12-fold rise in viral illness cases
The number of cases of a mosquito-borne viral illness that causes fever and joint pains rose more than 12-fold last year, health officials have warned.
There were 295 cases of chikungunya in England, Wales and Northern Ireland in 2014 compared to 24 in 2013, Public Health England (PHE) said.
The illness has similar symptoms to dengue fever but joint pain may be more severe. Other symptoms include fever, muscle pain, headache, nausea, fatigue and rash.
Most patients make a full recovery, but in some cases joint pain and arthritis may persist for several months, or even years.
PHE said the majority of people caught the illness on trips to the Caribbean and South America as a result of a large outbreak that started in the French Caribbean territory of St Martin in December 2013.
Chikungunya is also found in parts of Asia and Africa but does not occur in the UK.
There were just 15 cases in 2012, according to PHE.
Dr Hilary Kirkbride, head of travel and migrant health at PHE, said: " Chikungunya is an unpleasant viral illness that can cause fever and joint pains, which in some patients may persist for a prolonged period.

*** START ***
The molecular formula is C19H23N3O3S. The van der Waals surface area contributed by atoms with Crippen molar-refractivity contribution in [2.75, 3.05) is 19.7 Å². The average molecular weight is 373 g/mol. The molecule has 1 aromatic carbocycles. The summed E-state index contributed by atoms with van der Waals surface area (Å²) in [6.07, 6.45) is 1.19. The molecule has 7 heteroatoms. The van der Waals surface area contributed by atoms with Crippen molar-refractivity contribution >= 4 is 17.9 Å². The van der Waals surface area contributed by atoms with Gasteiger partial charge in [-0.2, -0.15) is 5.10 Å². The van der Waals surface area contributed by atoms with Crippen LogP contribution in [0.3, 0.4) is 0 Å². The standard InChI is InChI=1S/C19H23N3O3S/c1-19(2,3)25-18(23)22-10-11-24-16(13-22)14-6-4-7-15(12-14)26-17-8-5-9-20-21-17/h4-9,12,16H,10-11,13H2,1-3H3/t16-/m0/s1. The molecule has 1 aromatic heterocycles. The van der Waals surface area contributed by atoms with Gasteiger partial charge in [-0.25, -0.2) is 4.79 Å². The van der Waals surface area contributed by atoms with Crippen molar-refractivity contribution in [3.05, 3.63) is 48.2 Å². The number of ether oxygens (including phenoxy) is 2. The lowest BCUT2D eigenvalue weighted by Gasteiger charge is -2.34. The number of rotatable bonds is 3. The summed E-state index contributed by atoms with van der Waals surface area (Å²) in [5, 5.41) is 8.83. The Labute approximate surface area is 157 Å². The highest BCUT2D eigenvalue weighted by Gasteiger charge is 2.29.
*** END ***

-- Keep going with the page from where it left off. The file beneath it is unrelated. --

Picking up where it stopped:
"Prevention relies on avoiding mosquito bites particularly around dusk and dawn when day biting mosquitoes are most active, as there is no specific preventive medicine or vaccination against chikungunya."
Dr Dipti Patel, joint director at the National Travel Health Network and Centre, said: " We strongly recommend travellers seek pre-travel advice from their GP, a specialist travel clinic or pharmacy at least six to eight weeks before they travel.
"To minimise the risk of mosquito bites it is advisable to wear appropriate clothing to cover up, such as long sleeve tops and trousers, and to use insect repellents. If a traveller develops symptoms such as fever, rash or joint pain within two weeks of returning from a foreign trip, they should seek medical advice from their GP."